SQL supports full set operations including union, intersection, union all and minus. SQL requires that the relations participating in the operation must be compatible. They must have the same number and types of attributes. The union and union all operators append both the results of both queries to produce a result set. The union query by default eliminates duplicate tuples, however union all may be used when needed to retain all tuples. A simple union query on all the attributes of M and N maybe expressed as:

## (ð‘†ð¸ð¿ð¸ð¶ð‘‡âˆ-ð¹ð‘…ð‘‚ð‘€ð‘€);

All the set operators can be similarly used. They can both be nested or contain full SQL nested queries.

These represent the basic structure of SQL statements.

Data Types

IQL like SQL supports integers (e.g. 0, 1, and 2) and Boolean types (e.g. True | False) as well as floats (e.g. 1.5, 0.012); implemented as Java primitives. It also supports strings enclosed in single quotes ('e.g. Jamie') and date time objects (e.g. dt '2007-08-14'), both of which are represented as Java String objects. Other data types supported include lists (e.g. 1, A, C), bags and sets

For example the following SQL UNION ALL statement: ð‘†ð¸ð¿ð¸ð¶ð‘‡ð‘-ð‘‘,ð‘…ð‘‚ð‘€ð‘ ð‘¡ð‘Žð‘“ð‘“ð‘Šð»ð¸ð‘…ð¸ð‘-ð‘‘> 5; ð‘ˆð‘ð¼ð‘‚ð‘ð´ð¿ð¿ð‘†ð¸ð¿ð¸ð¶ð‘‡ð‘-ð‘‘,ð‘›ð‘Žð‘šð‘’ð¹ð‘…ð‘‚ð‘€ð‘ ð‘¡ð‘¢ð‘‘ð‘’ð‘›ð‘¡; ð‘Šð»ð¸ð‘…ð¸ð‘-ð‘‘> 5;

The second list or bag is simply appended to the first maintaining duplicate tuples. The SQL ð‘ˆð‘ð¼ð‘‚ð‘ has an equivalent operator in IQL. Where a query such as ð‘ˆð‘ð¼ð‘‚ð‘ð´ð¿ð¿ returns duplicates, the DISTINCT function ð‘‘ð‘-ð‘ ð‘¡ð‘-ð‘›ð‘ð‘¡ð‘ ð‘’ð‘¡1 ++ ð‘ ð‘’ð‘¡2 can be used to remove duplicates and create the equivalent UNION result list. Alternatively the ð‘ˆð‘ð¼ð‘‚ð‘ operator in IQL (ð‘ˆð‘ð¼ð‘‚ð‘ð‘ ð‘’ð‘¡1 ð‘ ð‘’ð‘¡2) creates an SQL ð‘ˆð‘ð¼ð‘‚ð‘ equivalent result set. The SQL INTERSECT statement: ð‘†ð¸ð¿ð¸ð¶ð‘‡ð‘-ð‘‘,ð‘…ð‘‚ð‘€ð‘ ð‘¡ð‘Žð‘“ð‘“ð‘Šð»ð¸ð‘…ð¸ð‘-ð‘‘> 5; ð¼ð‘ð‘‡ð¸ð‘…ð‘†ð¸ð¶ð‘‡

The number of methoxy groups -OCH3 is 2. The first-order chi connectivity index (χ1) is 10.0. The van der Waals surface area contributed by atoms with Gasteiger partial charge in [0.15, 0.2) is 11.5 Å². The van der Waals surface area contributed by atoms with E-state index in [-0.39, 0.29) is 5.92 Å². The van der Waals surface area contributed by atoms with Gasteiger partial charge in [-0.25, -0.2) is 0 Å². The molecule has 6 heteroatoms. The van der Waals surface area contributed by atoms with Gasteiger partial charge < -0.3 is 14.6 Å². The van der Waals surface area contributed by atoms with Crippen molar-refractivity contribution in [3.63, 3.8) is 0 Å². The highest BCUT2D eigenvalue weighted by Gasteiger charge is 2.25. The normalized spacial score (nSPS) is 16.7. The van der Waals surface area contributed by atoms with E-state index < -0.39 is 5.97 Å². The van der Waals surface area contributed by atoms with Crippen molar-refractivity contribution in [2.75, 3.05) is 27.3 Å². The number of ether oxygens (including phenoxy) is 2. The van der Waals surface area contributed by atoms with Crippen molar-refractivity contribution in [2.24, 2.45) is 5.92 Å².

ð‘†ð¸ð¿ð¸ð¶ð‘‡ð‘-ð‘‘,ð‘…ð‘‚ð‘€ð‘ ð‘¡ð‘¢ð‘‘ð‘’ð‘›ð‘¡ð‘Šð»ð¸ð‘…ð¸ð‘-ð‘‘> 5;

SQL

UNION

UNION ALL

INTERSECTION

MINUS

The complete list of comparison operators as translated in the where clause is listed below

## =

in

not in

like

not

The group by clause is moved to the head of the comprehension and the grouping co column separated using parenthesis and commas. This is straightforward and requires simple rules, while making no changes to the body of the comprehension. Having identified the possible areas for attention in translating from IQL to SQL, the translator can be implemented based in these defined rules. The approach provides a suitable development environment and language to create an accurate and useable solution.

Supported Query Types

The translator was created to support as a large a subset as possibly from the SQL ANSI 1992 standard. The development time and effort needed, meant it was kept confined to a more focused subset. The subset of queries supported includes: The SELECT FROM WHERE GROUP BY structure. The select clause requires fully qualified column names of the form table.name. It allows for aggregation over the columns returned as well as arithmetic operations involving one or more columns. Aggregation and arithmetic functions supported are:

Sum

Count

Avg

Max

Min

## /

The FROM clause supports the use of both tables and nested queries. Queries can be arbitrarily nested; however nested queries with aggregate columns would return longer columns names since they cannot be aliased. Therefore a nested query which performs some aggregation on two columns {a, b} would have the resulting column referenced in the outer query as {a_b}. This holds true for nested queries in the WHERE clause. Correlated queries are not supported by the translator in both the FROM and WHERE clauses. The translator supports the standard WHERE clause, including set membership and comparisons. However it does not support the SQL functions "EXISTS" or "BETWEEN" as well as their negated forms. The GROUP BY clause is supported by the translator, however aggregation is only allowed over a single column and the HAVING clause is not supported. The translator supports the distinct function across the entire result set, however does not allow a count (*) as is used in SQL without specifying a column. The list below shows the general types of queries supported:

Simple SELECT FROM

Simple SELECT FROM WHERE (Evaluating Numbers)

Simple SELECT FROM WHERE (Evaluating Strings)

Nested Queries in WHERE Clause.

Set Operators in the Outer Statement

Nested Queries in the FROM Clause

Select With Aggregation